Congrats, those are great photos for your first pinhole, I have always wanted to try it.....is there a formula, to be focused clearly the subject must be a certain distance from the pinhole box.....have you tried taking the photo from the area where the pinhole box is would that affect the over exposure....etc...
Hello Gregory, I think your answer would be no, because a digital camera deals with pixels and a pinhole is film, there are no pixels involved because a true pinhold has no lens, it is the perfect camera....the only grain would be from the type of film used....the speed of the film......
Much better! And it's either a light leak, or a piece of the paper from the hole puncture inside. When you use the metal, use can sand the inside smooth and then spray it black and the whole inside of the "camera" black.
Now I have a flare issue that happens when shooting outside. It seems to be only with straight sky light. So I think it may be UV light which the paper is sensitive.
I will try a UV filter and see if helps.
What is your "camera" made from? You can make your own box using black mat board and black gaffer's tape and then spray the whole thing with black paint. The issue is usually the back where the film/paper goes in/out. Even better is a product we have here called Gator Board, which is a heavy duty foam core and the real stuff has a wood veneer and is real tough stuff.
As a last resort, try throwing a black cloth over the"camera" and see if that helps,
What's really nice about Murray's camera, is that it uses a film holder, which will keep the film/paper flat through long exposures, your paper may bend and warp over a long exposure, which will aggrivate the situation,
Rich, the camera was built to last. It was made of high-grade modeler's plywood. Using film holders allows me to change film without a darkroom or changing bag. It's very light-tight. The pinhole was drilled and chamfered to provide a uniform hole, rather than the common practice of poking a hole with a sewing needle. This resulted in pictures that are really sharp, which belies the stereotype that pinhole camera images are soft and 'old-timey.'
There are also a couple of luxuries, like steel tripod sockets in the bottom and left side as well as 'viewfinder' arrows to indicate which way to point the camera. Yeah, I know . . .
A work of Art and the work of an artist! Pinhole cameras are truly a tool to allow photographers to photograph stuff, rather than take snapshots! If you are going to use this camera to create images and everyone will be unique, then that says a lot about what and who you are. I do remember longer exposures though,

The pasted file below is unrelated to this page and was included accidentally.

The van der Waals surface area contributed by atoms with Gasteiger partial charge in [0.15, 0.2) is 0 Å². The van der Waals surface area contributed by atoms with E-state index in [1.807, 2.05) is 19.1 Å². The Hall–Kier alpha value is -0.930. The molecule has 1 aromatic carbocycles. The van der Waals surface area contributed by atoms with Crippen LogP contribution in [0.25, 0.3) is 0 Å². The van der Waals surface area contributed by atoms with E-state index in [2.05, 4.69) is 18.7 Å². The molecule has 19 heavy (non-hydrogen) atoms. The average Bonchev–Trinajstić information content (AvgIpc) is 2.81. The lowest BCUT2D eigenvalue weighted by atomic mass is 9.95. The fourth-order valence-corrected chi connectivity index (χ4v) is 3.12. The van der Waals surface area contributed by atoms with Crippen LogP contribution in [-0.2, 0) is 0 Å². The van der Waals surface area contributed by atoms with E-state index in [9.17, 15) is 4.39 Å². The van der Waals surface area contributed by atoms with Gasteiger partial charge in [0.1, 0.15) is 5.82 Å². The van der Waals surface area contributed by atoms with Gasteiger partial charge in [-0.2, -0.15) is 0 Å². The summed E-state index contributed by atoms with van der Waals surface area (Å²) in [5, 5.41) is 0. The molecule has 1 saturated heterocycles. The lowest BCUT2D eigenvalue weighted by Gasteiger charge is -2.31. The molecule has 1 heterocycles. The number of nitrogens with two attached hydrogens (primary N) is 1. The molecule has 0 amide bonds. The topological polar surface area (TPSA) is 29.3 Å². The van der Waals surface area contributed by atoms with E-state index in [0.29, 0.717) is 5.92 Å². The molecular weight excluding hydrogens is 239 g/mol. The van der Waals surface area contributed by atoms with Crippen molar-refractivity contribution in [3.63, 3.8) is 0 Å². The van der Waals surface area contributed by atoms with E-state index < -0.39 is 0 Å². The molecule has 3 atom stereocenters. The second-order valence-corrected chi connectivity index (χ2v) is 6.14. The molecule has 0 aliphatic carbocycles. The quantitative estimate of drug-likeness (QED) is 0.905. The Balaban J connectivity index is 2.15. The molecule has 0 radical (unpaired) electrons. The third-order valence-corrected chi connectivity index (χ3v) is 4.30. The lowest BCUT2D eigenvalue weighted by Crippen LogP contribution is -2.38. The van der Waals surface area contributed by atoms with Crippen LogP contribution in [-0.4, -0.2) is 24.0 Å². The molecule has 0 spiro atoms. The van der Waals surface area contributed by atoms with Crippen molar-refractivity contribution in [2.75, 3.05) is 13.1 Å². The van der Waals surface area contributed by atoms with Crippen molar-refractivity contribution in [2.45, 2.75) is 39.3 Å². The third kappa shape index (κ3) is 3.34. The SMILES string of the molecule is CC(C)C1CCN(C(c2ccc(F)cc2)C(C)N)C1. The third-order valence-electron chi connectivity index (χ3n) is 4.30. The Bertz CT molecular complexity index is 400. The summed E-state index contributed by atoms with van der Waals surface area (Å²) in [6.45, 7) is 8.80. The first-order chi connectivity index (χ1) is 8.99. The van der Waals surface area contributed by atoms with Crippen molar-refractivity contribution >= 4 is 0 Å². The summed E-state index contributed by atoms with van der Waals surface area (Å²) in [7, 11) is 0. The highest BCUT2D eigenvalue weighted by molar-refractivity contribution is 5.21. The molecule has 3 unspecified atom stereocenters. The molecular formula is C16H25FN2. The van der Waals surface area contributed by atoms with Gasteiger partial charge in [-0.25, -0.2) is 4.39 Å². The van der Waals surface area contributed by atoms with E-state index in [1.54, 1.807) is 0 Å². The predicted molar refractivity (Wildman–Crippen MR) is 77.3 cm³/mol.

I built a giant pinhole camera years ago from a refrigerator carton. It was for an art in the park thing our art department put on to expose kids to art. It layed on its side and I had a white screen attached to one of the walls. A kid would get on each side of the pinhole and after their eyes adjusted for the dark they could see the park upside down on the wall. It was on another piece of cardboard and we would spin them around so they could see the whole park in motion. We got a really good response but I think it was mainly because they liked being spun around in a dark box. I did also have one for film that I took a picture of a pony on Assateague Island which came out pretty good, not sharp but no blur.
I made today a 12x12in camera to make 8x10in photos and 7x9in.
I like the larger prints but this big camera don't allow me to go to streets or woods shoot and change paper negatives in a change bag. It's too big.
It could be smaller but I don't want the images too wide. But maybe I will have to make a smaller one 8x10in, to take shots in the woods, which will be very wide angle shots.
The 4x5in one I think is perfect, I can go anywhere and since it's metal I can place on wet ground. 4x5 is too small. :(
I am now taking a 12h shot with my new camera. If I like it I will use for self portraits.
I bought tools to install on my pinhole cameras to allow use them on a tripod, and I have a rule which indicates the angle and direction of the shot, so I can know what will appear in the frame and what will not. But I want to make a perfect 8x10in camera.
This discussion is closed.
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